Children’s Feet

It is important to nurture our children’s feet as most of the issues we see in adults have stemmed from issues as children.
Children's Feet

Children’s Feet

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Children’s feet are different to that of adults. When they are young, their bones are still very soft and are therefore more easily affected by abnormal pressure and forces. It is important to nurture our children’s feet as most of the issues we see in adults have stemmed from issues as children. The younger a child is assessed and diagnosed, the easier it is to treat and manage the issue.

Foot & Lower Limb Issues

  • Flat feet/fallen arches/rolled-in feet
  • In-toeing (pigeon toed)
  • Out-toeing
  • Walking on tip-toes
  • Slow to begin walking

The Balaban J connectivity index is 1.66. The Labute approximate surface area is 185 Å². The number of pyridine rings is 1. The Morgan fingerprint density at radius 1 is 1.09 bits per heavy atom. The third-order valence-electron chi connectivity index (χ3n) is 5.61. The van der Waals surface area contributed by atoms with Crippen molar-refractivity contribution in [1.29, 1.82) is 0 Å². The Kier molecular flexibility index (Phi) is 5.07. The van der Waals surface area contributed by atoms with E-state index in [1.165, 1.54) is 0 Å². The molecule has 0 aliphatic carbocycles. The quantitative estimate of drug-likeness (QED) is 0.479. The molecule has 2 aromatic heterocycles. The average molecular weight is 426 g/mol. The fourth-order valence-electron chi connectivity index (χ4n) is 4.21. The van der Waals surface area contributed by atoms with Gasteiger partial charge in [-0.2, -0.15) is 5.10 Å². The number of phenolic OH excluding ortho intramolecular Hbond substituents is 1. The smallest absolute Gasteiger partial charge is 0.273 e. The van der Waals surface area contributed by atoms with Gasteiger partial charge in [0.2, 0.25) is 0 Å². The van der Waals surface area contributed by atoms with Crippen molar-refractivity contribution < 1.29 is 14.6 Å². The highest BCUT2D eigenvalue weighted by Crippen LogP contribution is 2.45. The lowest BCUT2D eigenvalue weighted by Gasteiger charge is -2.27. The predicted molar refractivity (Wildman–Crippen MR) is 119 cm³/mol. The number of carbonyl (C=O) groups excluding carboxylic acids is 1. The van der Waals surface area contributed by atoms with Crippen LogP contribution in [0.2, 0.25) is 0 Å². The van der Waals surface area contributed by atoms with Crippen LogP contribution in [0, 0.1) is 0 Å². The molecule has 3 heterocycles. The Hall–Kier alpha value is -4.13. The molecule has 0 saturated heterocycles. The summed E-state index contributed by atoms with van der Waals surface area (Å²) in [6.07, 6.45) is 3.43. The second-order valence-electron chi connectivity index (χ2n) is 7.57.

• Knock-kneed
  • Bowlegged
  • Leg length difference
  • Clumsiness or poor balance
  • Growing pains
  • Limping
  • Low muscle tone
  • Oddly shaped toes (curly/clawed)
  • Ingrown toe nails
  • Bunions or other deformities
  • Callous/corns
  • Warts


One of the most important milestones in your child’s life is their first steps. All children develop at their own pace and will all commence walking at different ages. Most children will take their first steps between nine and twelve months. For some children, this may take a little longer. If at 15-16 months your child is not yet walking, it is recommended they are assessed.

When your child begins to walk, they will generally hold their arms high and their feet out wide for balance. As his/her balance improved, their feet should gradually close in and their arms should drop to their side. Children may develop abnormal walking patterns such as in-toeing (pigeon toed) or out-toeing and in some cases tip-toe walking. If you begin to notice an abnormal pattern, have your child’s feet assessed by a podiatrist. Many adult foot and lower limb issues begin in childhood and are therefore more easily managed if they are addressed sooner rather than later.